The BYLW, hosted by the University of Sydney, China Studies Centre, is one of ACYA’s keynote annual events, part of a yearly program to nurture and liberate the idea and energies of young people from both nations.

With cyclical geo-politics influencing official bonds, bilateral youth organisations are now fortifying the fortunes and feelings of the two key trading partners here, while also ensuring the tidal ebbs and flows of politics and power plays in no way hinder the growing ties between Chinese and Australian youths. Face to Face

ACYA President, Tom Williams, told Xinhua that the key purposes of BYLW were to provide all ACYA members “with a clear understanding of ACYA’s values and vision and gear them for growth and an opportunity for members from across ACYA’s extensive Australia-China network to meet in person.”

With the 60 BYLW delegates pouring in from as far; and with the iconic Sydney Harbor Bridge as a backdrop, the BYLW was officially opened at the offices of the Australia China Business Council, as Associate Partner of ACYA.

According to delegates, the opening ceremony – buzzing with dialects of Chinese and English – saw young Chinese and Australians from as far afield as Beijing and Perth, share stories and even try an impromptu version of China’s famous dating show If You Are The One to break the ice.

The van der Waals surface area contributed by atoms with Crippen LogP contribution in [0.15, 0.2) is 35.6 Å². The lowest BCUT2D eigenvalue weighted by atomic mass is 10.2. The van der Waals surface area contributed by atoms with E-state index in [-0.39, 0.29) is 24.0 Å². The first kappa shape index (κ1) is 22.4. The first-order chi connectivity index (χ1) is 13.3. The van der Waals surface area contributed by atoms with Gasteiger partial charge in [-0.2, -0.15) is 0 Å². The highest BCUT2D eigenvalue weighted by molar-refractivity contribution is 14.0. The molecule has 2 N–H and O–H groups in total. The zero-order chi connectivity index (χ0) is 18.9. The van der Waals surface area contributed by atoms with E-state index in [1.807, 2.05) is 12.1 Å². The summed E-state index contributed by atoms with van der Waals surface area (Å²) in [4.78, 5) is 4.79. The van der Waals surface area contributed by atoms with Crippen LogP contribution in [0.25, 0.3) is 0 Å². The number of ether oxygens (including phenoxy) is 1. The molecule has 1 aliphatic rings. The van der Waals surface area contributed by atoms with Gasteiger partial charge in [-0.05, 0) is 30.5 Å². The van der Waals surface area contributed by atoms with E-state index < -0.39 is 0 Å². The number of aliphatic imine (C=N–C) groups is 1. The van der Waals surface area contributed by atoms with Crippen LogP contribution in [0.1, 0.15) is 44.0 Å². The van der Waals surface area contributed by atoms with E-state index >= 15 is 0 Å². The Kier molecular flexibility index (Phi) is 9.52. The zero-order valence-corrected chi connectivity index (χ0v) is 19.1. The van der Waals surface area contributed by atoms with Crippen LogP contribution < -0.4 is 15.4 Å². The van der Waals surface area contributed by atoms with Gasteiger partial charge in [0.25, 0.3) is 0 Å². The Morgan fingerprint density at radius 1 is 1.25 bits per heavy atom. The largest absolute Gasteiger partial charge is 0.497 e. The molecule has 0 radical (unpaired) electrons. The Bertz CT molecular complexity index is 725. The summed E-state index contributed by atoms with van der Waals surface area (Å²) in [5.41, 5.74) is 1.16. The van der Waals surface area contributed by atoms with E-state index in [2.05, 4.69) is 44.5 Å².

Innovating ideas and leadership

The two days of intensive workshops provided an opportunity for delegates to share their ideas to facilitate leadership and organisational growth in the Australia-China space.

“Delegates will take learnings, core ideas, skillsets, and messages back to their respective university Chapters so as to ensure sustained growth at the grassroots level,” commented Michael McGregor, General Manager of Projects.

“The key takeaways from this conference were the project management and portfolio specific skills. Project management is not something that many university students come into contact with, ” Sam Mugford, former Chapter President of ACYA Shanghai and current Law student at the University of Adelaide, told Xinhua.